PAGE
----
Transition from planar architecture to 3D NAND is a costly affair
In its recent earnings presentation, Micron (MU) stated that volume production of 3D NAND will commence in the second half of 2015. In its fiscal 2Q15 earnings presentation, Micron shared that once its Singapore fab expansion is complete and its planar capacity gets converted to 3D NAND, it expects 40% to 50% NAND bit growth per year “over an extended time horizon.”
Cost per wafer is a key issue considered by NAND flash manufacturers
In this series, we discussed that 16-nm planar NAND is considered the most efficient solution in at least 2015. Why is the industry then shifting its focus towards 3D NAND? The answer lies in cost per wafer, which remains a significant issue for NAND Flash manufacturers.
According to Kevin Kilbuck, director of marketing, Micron Technologies said, “We’ve heard talk that the cost of going from planar to 3D NAND is similar to the cost of opening up a new fab.” Manufacturers aiming to shift to 3D NAND would have to incur capital expenditure that can be “prohibitive for suppliers.” As a result, Kevin Kilbuck is of the opinion that 16nm planar NAND is the best solution through at least 2015.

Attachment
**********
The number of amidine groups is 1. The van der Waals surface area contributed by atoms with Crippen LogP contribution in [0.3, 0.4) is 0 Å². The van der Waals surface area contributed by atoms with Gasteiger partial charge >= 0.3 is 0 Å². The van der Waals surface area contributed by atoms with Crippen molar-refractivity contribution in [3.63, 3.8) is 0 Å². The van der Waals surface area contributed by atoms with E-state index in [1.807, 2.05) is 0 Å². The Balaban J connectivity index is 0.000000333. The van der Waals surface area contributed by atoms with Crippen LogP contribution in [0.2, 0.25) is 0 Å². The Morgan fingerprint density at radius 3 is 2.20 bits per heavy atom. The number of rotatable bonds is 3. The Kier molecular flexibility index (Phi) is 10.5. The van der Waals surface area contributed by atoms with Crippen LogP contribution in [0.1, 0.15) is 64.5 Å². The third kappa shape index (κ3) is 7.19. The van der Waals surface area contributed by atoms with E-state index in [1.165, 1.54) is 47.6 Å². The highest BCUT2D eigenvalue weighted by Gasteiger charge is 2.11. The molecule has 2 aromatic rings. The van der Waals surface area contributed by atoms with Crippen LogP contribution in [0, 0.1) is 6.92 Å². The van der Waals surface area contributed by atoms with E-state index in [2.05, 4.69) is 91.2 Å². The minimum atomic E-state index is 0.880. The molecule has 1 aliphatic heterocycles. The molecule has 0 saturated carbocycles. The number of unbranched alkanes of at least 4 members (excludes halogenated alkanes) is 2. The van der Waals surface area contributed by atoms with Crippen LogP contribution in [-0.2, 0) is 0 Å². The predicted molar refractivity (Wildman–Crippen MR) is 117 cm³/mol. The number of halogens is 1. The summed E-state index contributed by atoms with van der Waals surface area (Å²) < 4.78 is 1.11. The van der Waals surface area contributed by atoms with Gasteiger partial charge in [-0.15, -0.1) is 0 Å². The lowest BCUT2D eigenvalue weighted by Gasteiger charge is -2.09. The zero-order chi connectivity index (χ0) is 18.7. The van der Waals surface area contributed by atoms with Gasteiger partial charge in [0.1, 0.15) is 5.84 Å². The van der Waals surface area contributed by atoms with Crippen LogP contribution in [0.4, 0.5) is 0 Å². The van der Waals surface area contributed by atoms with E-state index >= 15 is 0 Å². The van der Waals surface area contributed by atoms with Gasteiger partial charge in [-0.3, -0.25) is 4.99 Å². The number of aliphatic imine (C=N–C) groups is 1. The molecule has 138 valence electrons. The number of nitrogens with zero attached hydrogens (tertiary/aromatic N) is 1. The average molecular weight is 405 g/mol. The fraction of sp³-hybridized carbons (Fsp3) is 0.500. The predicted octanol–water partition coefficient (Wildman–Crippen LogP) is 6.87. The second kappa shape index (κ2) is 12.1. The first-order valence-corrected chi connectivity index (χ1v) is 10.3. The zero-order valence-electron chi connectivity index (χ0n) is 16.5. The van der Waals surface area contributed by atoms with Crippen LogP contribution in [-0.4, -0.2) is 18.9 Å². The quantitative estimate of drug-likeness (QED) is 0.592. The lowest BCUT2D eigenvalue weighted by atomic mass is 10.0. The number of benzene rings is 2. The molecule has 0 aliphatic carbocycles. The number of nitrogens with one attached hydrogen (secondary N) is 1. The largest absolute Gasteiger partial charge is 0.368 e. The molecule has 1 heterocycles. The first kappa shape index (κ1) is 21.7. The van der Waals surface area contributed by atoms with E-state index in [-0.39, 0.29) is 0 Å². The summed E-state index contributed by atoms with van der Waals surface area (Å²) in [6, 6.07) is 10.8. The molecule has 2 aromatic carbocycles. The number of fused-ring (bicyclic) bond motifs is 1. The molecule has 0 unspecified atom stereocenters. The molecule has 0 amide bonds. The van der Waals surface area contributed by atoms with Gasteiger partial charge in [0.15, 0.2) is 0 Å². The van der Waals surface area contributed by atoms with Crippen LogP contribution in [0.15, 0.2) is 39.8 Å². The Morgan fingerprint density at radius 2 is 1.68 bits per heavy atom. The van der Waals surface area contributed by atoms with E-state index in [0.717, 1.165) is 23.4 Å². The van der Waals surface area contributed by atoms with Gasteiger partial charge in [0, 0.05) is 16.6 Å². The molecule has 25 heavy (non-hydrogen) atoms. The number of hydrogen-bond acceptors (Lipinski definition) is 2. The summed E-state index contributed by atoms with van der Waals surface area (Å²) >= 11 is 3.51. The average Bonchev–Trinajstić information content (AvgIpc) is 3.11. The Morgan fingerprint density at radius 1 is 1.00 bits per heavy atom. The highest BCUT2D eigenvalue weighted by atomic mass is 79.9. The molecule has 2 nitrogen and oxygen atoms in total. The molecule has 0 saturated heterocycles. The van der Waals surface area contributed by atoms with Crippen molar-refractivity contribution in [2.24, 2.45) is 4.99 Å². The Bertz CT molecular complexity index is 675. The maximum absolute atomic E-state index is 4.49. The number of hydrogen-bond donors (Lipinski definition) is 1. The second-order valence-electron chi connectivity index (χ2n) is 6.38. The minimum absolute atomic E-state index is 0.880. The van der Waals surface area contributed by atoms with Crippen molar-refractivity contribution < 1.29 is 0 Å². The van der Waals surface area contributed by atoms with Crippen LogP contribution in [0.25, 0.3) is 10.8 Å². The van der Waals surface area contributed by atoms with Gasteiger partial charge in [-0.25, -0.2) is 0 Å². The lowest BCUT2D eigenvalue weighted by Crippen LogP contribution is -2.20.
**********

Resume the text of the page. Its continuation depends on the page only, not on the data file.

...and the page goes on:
Thus, at present 3D NAND is not a more efficient process than 16-nm. But with the passage of time, it is expected to surpass 16-nm in terms of profit and efficiency. Thus, Micron will see expansion in its gross margins from the NAND business. However, until then, margins would be under pressure both as the company has to incur high capex as well as wait for the performance advantages of 3D NAND to seep in.
According to Rajvindra Gill of Needham & Co., “3D NAND cell architecture enables performance improvement relative to planar. While the cost side takes a little longer to catch up with the performance advantages, ultimately when you move to 3D NAND cost per bit will improve over time. Vertical stacking allows a larger number of electrons per cell. We think MU’s strategy of optimizing bits per area is the right approach in 3D NAND.”
Samsung (SSNLF) too is expanding the supply of 3D V-NAND. Toshiba also aims to bring 3D NAND architectures to the market soon. In May 2014, SanDisk (SNDK) joined with Toshiba (TOSBF) to produce the bit-cost scalable (or BiCS) 3D NAND technology.